ANTIMENSION, a consecrated linen or silk cloth used on an altar during the celebration of the Eucharist; it is decorated with biblical texts and artistic representations of the Passion of Jesus Christ.
In the Coptic church, however, instead of the antimension, a portable ALTAR-BOARD or altar-slab is used, called pinax in Coptic, usually of copper, brass, or wood, but sometimes made of stone or marble. A large cross is engraved in its middle and four smaller crosses in the corners, with Coptic inscriptions of the name of Jesus Christ and some verses from the Psalms (e.g., Ps. 86:1-3).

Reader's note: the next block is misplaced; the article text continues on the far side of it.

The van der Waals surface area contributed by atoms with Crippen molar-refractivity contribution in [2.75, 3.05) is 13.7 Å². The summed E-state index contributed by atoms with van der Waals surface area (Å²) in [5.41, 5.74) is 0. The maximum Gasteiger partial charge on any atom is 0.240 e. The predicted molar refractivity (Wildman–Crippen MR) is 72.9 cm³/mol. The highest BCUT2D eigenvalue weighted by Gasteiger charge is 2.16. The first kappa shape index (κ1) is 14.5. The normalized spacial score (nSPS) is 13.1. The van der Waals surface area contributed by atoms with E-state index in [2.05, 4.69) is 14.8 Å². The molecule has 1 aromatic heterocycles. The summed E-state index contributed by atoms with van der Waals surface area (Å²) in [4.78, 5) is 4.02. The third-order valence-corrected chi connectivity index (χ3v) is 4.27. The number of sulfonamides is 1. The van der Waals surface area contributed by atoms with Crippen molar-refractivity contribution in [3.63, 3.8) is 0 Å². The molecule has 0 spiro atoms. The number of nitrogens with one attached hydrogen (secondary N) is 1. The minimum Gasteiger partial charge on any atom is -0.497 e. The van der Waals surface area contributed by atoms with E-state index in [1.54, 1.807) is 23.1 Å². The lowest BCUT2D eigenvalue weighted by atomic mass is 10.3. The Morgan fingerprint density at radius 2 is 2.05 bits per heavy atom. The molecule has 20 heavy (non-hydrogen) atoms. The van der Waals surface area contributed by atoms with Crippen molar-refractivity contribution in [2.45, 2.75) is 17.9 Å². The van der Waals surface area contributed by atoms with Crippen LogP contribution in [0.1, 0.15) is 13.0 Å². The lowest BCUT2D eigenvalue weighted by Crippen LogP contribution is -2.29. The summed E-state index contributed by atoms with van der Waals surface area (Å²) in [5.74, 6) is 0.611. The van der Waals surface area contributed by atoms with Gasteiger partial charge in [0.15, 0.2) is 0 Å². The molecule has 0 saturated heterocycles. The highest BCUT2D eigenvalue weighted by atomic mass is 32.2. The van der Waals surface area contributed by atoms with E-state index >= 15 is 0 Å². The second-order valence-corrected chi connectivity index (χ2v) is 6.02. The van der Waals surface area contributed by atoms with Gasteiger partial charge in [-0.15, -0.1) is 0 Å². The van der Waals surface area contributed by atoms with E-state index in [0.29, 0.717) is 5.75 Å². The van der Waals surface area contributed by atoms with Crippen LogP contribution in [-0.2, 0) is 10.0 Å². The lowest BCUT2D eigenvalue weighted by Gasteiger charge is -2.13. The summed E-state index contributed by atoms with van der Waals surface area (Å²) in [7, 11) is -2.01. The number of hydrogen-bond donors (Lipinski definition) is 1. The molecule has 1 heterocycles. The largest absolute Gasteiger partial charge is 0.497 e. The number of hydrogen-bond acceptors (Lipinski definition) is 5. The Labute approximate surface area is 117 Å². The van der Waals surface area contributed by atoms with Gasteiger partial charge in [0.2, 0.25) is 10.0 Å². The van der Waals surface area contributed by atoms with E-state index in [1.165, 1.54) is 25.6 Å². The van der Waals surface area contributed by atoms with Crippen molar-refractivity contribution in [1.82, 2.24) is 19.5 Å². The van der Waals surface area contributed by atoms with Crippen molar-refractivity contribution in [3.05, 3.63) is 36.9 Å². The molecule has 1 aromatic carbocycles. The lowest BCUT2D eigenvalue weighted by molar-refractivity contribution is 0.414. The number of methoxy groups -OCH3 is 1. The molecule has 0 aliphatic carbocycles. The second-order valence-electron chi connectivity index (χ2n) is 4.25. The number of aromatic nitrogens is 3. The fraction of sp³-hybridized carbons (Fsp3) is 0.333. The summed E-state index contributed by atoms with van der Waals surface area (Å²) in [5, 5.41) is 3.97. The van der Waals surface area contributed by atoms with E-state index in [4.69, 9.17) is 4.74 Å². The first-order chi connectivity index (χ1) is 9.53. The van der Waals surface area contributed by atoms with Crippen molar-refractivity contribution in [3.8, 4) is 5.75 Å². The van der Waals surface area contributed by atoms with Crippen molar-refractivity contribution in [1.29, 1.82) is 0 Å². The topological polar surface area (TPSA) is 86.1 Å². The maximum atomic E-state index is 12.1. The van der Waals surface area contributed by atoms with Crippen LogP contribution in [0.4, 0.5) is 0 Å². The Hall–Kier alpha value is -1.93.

Special prayers are used in consecrating it, and then it is anointed with the holy chrism. It is placed on top of the ALTAR in a special area that fits its size, which is not standard, but large enough to fit the chalice and the paten (see EUCHARISTIC VESSELS). In thickness it measures usually between about ¾ and 2 inches (2 and 5 cm). It is used for the celebration of the liturgy where there are no proper altars, or where the altar has not been consecrated.
A. J. Butler relates an incident of relevant interest: "When Zacharias, king of Nubia, about 850 A.D. sent his son and heir George to Egypt . . . he was granted as a very great privilege by the Patriarch [YUSAB I] a portable altar of wood to carry to his father. Tradition says that such a thing was never known before . . ."
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